Friday, December 18, 2015

Complete Set of Briefs Filed Thus Far in Halo and Stryker Enhanced Damages Cases

Thanks to Professor Jason Rantanen, I now have what I believe is a complete set of all of the briefs filed thus far in Halo and Stryker, the pending U.S. Supreme Court decisions that will address the standard for awarding enhanced damages in patent infringement cases.  In addition to the briefs filed by the petitioners Halo and Stryker themselves, and the two amicus briefs I mentioned the other day (a brief filed by Public Knowledge, The Electronic Frontier Foundation, and Engine Advocacy in support of neither party, and a brief filed by Intellectual Property Professors (Professor Rantanen, Professor Chris Seaman, and Professor Tim Holbrook) in support of neither party), there are the following additional amicus briefs:

1.  Brief of the United States supporting petitioners.

2.  Brief of AIPLA in support of neither party.

3.  Brief of Askeladden LLC in support of neither party.

4.  Brief of Ericsson Inc. in support of neither party.

5.  Brief of Intellectual Property Owners Association in support of neither party.

6.  Brief of Innovention Toys, LLC in support of petitioners.

7.  Brief of Licensing Executives Society (U.S.A. and Canada) in support of no party.

8. Brief of Mentor Graphics Corp., Microsoft Corp., and SAP America, Inc. in support of neither party.

9. Brief of Professor Adam Mossoff in support of neither party.

10. Brief of Nokia Technologies Oy and Nokia USA Inc. in support of petitioners.

11. Brief of Small Inventors in support of petitioners.

I'll keep readers posted on other briefs as they come in.  It's going to take me a little while to work my way through all of these; so far I've only read the petitioners' briefs and the IP Professors' brief.  The petitioners argue that the current standard for awarding enhanced damages (requiring a showing, by  clear and convincing evidence, of "willfulness" consisting of both objective and subjective recklessness, with the objective prong labeled a question of law and subject to de novo review on appeal) is not consistent with the standard for awarding enhanced damages that prevailed up to the 1952 Patent Act; and that the latter is what Congress would have understood it was enacting into law.  Under that standard, they argue, a court could award enhanced damages, subject to a preponderance of the evidence standard and reviewable on appeal for abuse of discretion, under a "totality of the circumstances" approach in cases involving willful misconduct and certain other situations such as where the defendant has imposed an undue burden on the patent owner.  They also argue that such a standard is more consistent with the totality of the circumstances/discretionary review approach the Supreme Court adopted last year in the cases involving awards of attorneys' fees, Octane Fitness and Highmark.  The professors agree with much of this but argue that willfulness should be the one, single standard for awarding enhancements.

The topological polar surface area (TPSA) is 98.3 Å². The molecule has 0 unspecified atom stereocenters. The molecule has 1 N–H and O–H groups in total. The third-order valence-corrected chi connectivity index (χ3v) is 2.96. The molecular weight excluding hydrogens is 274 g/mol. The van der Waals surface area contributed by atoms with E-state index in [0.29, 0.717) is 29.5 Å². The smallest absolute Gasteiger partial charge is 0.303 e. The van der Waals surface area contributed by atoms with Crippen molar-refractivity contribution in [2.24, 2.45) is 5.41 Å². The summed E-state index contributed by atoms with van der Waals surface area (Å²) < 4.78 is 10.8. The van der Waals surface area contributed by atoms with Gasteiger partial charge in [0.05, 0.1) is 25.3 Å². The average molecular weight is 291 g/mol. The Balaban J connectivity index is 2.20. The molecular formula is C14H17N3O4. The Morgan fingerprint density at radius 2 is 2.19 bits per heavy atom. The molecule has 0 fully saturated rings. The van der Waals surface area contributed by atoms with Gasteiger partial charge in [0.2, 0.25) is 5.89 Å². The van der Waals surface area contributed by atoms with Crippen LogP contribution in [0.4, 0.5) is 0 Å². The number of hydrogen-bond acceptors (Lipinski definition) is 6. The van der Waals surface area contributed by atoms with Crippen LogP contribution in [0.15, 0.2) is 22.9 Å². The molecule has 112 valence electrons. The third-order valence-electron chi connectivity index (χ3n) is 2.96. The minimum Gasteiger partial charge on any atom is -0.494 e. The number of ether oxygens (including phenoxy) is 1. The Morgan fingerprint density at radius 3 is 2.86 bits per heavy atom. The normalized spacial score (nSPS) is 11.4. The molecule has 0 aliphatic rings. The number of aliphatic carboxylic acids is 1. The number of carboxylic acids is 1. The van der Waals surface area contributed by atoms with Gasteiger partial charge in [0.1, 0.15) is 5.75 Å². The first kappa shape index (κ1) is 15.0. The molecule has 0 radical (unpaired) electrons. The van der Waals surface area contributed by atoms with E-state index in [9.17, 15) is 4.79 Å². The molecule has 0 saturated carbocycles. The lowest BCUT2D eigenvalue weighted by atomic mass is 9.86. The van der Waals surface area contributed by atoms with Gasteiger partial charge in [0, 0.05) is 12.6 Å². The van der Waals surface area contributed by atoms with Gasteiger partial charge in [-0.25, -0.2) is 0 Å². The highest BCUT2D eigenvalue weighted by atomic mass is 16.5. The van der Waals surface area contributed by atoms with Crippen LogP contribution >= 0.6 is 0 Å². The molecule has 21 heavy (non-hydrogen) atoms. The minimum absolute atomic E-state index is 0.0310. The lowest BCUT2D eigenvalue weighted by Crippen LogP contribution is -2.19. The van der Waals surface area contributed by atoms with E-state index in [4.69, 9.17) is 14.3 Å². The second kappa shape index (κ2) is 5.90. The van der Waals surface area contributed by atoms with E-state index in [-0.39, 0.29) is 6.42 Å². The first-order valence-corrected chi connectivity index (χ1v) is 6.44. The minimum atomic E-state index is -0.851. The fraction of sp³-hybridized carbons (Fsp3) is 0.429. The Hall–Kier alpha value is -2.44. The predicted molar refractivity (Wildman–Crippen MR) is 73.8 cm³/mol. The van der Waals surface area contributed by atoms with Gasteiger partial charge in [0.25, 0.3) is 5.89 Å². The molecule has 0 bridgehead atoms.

For what it's worth, my own view--as a matter of policy, not necessarily statutory interpretation--is that an ideal rule would be to award compensatory damages, including in the typical case the prevailing party's attorneys' fees, with damages enhancements available only in certain discrete circumstances such as when the normal rule (1) would leave the plaintiff worse off than it would have been but for the infringement (maybe because certain harms are not susceptible to quantification), or (2) would leave the defendant in a better position than a willing licensee (maybe because the infringer avoids certain risks that a licensee would shoulder), or (3) would be necessary achieve adequate deterrence (maybe because the infringing act was of a type that often would go undetected, or the defendant has deliberately driven up litigation costs to discourage an impecunious patentee from filing suit).

Update:  Yesterday (Sunday) Dennis Crouch published a post summarizing the positions taken in the various amicus briefs, here.

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